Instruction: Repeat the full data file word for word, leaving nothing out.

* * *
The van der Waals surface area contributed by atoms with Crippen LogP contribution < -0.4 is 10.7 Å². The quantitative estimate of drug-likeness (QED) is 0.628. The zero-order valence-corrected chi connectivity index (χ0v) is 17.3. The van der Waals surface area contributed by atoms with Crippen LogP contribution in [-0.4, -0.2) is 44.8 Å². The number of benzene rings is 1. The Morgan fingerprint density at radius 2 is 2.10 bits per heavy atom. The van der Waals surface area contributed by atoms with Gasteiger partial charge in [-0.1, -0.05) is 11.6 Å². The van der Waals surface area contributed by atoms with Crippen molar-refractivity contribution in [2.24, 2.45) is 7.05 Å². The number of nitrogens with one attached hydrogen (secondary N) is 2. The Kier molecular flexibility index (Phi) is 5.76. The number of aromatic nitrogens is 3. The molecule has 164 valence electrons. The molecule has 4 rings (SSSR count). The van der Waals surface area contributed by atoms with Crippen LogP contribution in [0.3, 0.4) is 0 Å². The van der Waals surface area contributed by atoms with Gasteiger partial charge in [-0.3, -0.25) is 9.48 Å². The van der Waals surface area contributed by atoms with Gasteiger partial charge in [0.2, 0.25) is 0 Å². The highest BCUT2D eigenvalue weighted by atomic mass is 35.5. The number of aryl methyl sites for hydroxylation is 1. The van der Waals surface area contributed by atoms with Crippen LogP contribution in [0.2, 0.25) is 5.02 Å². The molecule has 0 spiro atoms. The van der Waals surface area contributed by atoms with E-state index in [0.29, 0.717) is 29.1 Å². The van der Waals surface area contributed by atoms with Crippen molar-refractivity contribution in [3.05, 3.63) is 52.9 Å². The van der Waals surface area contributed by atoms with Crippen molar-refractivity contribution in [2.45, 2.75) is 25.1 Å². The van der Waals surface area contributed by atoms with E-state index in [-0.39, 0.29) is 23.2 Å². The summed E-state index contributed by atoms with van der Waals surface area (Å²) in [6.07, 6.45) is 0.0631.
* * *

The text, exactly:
The van der Waals surface area contributed by atoms with Crippen LogP contribution < -0.4 is 10.7 Å². The quantitative estimate of drug-likeness (QED) is 0.628. The zero-order valence-corrected chi connectivity index (χ0v) is 17.3. The van der Waals surface area contributed by atoms with Crippen LogP contribution in [-0.4, -0.2) is 44.8 Å². The number of benzene rings is 1. The Morgan fingerprint density at radius 2 is 2.10 bits per heavy atom. The van der Waals surface area contributed by atoms with Gasteiger partial charge in [-0.1, -0.05) is 11.6 Å². The van der Waals surface area contributed by atoms with Crippen molar-refractivity contribution in [2.24, 2.45) is 7.05 Å². The number of nitrogens with one attached hydrogen (secondary N) is 2. The Kier molecular flexibility index (Phi) is 5.76. The number of aromatic nitrogens is 3. The molecule has 164 valence electrons. The molecule has 4 rings (SSSR count). The van der Waals surface area contributed by atoms with Crippen LogP contribution in [0.3, 0.4) is 0 Å². The van der Waals surface area contributed by atoms with Gasteiger partial charge in [-0.3, -0.25) is 9.48 Å². The van der Waals surface area contributed by atoms with Gasteiger partial charge in [0.2, 0.25) is 0 Å². The highest BCUT2D eigenvalue weighted by atomic mass is 35.5. The number of aryl methyl sites for hydroxylation is 1. The van der Waals surface area contributed by atoms with Crippen LogP contribution in [0.2, 0.25) is 5.02 Å². The molecule has 0 spiro atoms. The van der Waals surface area contributed by atoms with E-state index in [0.29, 0.717) is 29.1 Å². The van der Waals surface area contributed by atoms with Crippen molar-refractivity contribution in [3.05, 3.63) is 52.9 Å². The van der Waals surface area contributed by atoms with Crippen molar-refractivity contribution in [2.45, 2.75) is 25.1 Å². The van der Waals surface area contributed by atoms with E-state index in [-0.39, 0.29) is 23.2 Å². The summed E-state index contributed by atoms with van der Waals surface area (Å²) in [6.07, 6.45) is 0.0631.